How AI Will Change IT Jobs

As artificial intelligence grows increasingly powerful and reliable, some IT professionals worry that the technology could gradually make their jobs less meaningful and relevant.

John Edwards, Technology Journalist & Author

September 1, 2021

4 Min Read
Ai vs. Humans
pathdoc via Adobe Stock

It's tough enough to lose your job to an eager junior competitor but imagine how it would feel to be supplanted by an AI-powered tool. As AI becomes more powerful, reliable, and accessible, there's a growing concern that cost-minded managers may turn to the technology to improve task reliability, efficiency, and performance at the expense of human teams.

Yet Wayne Butterfield, director of technology research in the automation unit of business and technology advisory firm ISG, cautions IT professionals not to jump to hasty conclusions. “Even with the current progress being made, AI will struggle to entirely replace IT roles,” he says.

Still, even if not completely replaced, some IT professionals may find their roles significantly diminished within the next few years as AI takes over a growing number of computational-heavy tasks. “We will likely see a shift in the activity completed by a human and that completed by their AI sidekicks,” Butterfield states.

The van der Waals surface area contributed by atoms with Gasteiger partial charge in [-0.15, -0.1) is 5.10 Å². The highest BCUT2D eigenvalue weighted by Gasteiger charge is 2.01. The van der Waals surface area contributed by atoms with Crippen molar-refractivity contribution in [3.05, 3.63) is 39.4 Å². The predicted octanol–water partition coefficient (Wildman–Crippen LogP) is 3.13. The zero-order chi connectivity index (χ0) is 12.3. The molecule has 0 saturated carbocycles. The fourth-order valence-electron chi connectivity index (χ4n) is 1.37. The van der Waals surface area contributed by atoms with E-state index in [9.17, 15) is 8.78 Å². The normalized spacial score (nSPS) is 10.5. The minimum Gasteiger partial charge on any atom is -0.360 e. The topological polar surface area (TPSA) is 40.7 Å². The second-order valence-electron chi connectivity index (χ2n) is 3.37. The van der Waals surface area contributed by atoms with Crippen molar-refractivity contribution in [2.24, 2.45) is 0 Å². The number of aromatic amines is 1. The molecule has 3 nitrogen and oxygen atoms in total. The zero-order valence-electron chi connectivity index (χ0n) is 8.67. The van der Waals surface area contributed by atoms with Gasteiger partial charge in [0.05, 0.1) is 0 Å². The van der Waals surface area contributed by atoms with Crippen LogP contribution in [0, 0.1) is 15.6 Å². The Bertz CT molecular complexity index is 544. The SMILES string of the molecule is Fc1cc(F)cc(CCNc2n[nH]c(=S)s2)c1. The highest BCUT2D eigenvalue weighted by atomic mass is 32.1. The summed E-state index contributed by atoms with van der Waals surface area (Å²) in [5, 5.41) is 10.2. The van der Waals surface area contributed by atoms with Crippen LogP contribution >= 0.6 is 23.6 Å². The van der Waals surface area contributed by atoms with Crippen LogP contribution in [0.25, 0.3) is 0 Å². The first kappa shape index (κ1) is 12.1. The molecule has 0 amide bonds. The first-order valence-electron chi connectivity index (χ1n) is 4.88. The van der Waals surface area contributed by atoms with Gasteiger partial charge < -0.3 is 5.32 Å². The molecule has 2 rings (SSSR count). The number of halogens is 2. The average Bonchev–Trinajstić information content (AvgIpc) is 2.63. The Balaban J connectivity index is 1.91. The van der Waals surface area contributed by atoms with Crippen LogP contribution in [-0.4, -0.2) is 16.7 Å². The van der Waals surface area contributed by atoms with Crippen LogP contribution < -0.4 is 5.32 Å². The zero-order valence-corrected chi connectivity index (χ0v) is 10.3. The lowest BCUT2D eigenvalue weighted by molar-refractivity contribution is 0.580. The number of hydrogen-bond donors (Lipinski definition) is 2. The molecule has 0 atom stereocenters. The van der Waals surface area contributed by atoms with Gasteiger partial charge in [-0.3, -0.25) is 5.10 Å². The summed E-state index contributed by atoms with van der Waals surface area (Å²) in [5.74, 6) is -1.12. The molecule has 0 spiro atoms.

AI is redesigning the workforce and changing the way humans and machines interact with one another, with each side exploiting what they do best. Humans to analyze and machines to automate, observes Tracy Ring, managing director, ecosystem, and alliances analytics leader, at business and technology consulting firm Deloitte.


Endangered Positions

The IT positions most likely at risk for complete replacement are in the support specialist space. “Much like automated responses using chatbot technologies, organizations could move away human support interaction to computer-generated responses that are getting better and better at solving user technology issues,” says Ron Delfine, director of career services at Carnegie Mellon University's Heinz College of Information Systems and Public Policy.

Automated AI systems can now be designed to directly communicate with end users to troubleshoot a problem. “Graduates in spaces like data science or computer science are implementing more machine learning technology, and the systems are becoming more sophisticated,” Delfine explains. “AI systems are able to assess conversations and apply solutions by analyzing conversation patterns as well as learn from past conversations and solutions to provide a more efficient response to customers.”

Frequently, however, AI-inspired job loss worries are misplaced or exaggerated. “Some coders are starting to worry that large language models, like OpenAI's GPT-3 ... will evolve to the point where they can replace them,” says Steve Shwartz, author of Evil Robots, Killer Computers, and Other Myths. Yet this isn't currently happening. “These language models don’t understand the code they generate, they simply regurgitate coding patterns that they have encountered in the past,” he says. “These tools will likely evolve into nice coding aids, but they won’t be able to code on their own.”